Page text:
J-He just broke a plate on the table. He’s drunk.

D-(Speaking to second dispatcher) Broke a plate on the table.

J-You better send a big cop. He’s a big boy.

D-(Speaking to second dispatcher) She said he’s a big boy.

J-You can put pepper spray on him and everything. It hasn’t worked before.

D-(Speaking to second dispatcher) Pepper spray has not worked on him before.


D-And you’re outside?

J-I can’t just stand out here. I don’t know what’s going to happen in the house. I can get in between them but.

D-Okay, we don’t need you to get in between them.

J-I’ve already had four heart attacks. I can’t take this.

D-Okay. I understand that you’ve had four heart attacks but you cannot go back into the house, ma’am.

J-I can’t leave my husband in there. He just had breast cancer. Please, I can’t deal with this.

D-(Speaking to second dispatcher) The husband is sick too. He’s just getting over cancer. The son and father are in the house. (Speaking to Judith Grundwalski) Can you see them through the window?

J-You know how this place is, we live downstairs where the damn studio used to be. It’s like a sun porch. I just don’t know if I can get out quick.

D-(Speaking to second dispatcher) She’s trying to go back into the house.

J-(Yelling at Anthony Newfield) Tony, you better shut up. Tony, put the knife down. Yeah, you better go put the knife down.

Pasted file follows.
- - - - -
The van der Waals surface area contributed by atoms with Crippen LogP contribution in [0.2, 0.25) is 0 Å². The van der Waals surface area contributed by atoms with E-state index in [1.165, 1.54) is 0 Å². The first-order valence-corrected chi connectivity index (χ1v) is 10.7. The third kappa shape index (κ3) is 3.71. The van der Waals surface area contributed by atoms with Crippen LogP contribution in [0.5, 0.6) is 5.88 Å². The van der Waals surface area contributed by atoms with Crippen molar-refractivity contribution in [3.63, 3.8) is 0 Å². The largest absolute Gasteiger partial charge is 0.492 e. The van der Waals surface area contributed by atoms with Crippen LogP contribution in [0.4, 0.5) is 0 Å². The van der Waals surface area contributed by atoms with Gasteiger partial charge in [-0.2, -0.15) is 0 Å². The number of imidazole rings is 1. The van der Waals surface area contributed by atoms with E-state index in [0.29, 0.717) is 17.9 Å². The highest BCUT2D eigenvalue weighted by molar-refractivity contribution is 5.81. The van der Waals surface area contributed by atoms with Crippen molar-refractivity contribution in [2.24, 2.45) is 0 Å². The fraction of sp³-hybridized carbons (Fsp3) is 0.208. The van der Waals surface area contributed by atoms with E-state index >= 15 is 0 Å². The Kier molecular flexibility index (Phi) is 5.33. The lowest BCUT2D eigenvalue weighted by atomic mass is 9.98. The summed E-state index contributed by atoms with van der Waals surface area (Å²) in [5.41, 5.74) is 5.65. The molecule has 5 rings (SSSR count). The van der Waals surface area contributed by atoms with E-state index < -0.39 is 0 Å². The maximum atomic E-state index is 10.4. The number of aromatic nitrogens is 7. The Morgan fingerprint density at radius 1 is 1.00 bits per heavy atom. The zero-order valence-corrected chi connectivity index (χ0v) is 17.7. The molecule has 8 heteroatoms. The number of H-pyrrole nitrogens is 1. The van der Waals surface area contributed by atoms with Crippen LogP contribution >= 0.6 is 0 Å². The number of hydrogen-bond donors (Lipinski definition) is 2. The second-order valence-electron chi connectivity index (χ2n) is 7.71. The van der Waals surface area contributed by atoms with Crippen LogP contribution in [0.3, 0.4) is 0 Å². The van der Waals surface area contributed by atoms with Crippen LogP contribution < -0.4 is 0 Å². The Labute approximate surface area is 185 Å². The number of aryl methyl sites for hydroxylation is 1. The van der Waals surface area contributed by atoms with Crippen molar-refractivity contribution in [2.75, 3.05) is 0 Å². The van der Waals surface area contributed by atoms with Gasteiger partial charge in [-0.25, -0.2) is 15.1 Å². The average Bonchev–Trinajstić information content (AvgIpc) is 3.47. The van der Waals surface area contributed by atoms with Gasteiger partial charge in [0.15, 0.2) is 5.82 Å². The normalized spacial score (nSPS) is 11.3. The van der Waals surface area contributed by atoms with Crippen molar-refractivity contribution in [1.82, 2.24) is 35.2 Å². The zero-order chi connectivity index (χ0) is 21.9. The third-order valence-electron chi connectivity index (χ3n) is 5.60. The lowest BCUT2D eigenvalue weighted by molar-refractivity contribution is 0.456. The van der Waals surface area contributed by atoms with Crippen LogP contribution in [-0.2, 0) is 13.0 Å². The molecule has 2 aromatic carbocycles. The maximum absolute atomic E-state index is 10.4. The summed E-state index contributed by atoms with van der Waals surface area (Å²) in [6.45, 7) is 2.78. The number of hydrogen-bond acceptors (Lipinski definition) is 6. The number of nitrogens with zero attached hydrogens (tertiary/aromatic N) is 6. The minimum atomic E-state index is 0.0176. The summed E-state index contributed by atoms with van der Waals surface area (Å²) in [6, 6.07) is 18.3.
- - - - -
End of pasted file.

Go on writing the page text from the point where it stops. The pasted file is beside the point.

D-Ma’am, where’s your husband?

J-He’s by the sink now. He grabbed another knife. They better get here.

D-(Speaking to second dispatcher) He grabbed another knife. Now he’s got two. (Speaking to Judith Grundwalski) Is there anyway for your husband to get out of the house?

J-No. Here comes the cops now. They’re right here. I can get off. (Yelling at Officer Conway) You don’t have to do that. My husband is in there. Yeah my husband is in there.

D-Ma’am, you need to get out of the way.

J-I am.

D-Get out of the way. Let the officers do their job.

J-I will. Oh my god, I just can’t believe. They’re going to shoot my son.

D-Okay, Ma’am. You need to stay out of the way.

J-(crying) Oh my God.

D-Ma’am, walk away from the house. Ma’am.

Three gunshots are heard

J-No! No! No! Oh my God no! Please, please, please help me.

D-Ma’am, Ma’am, we’re sending an ambulance.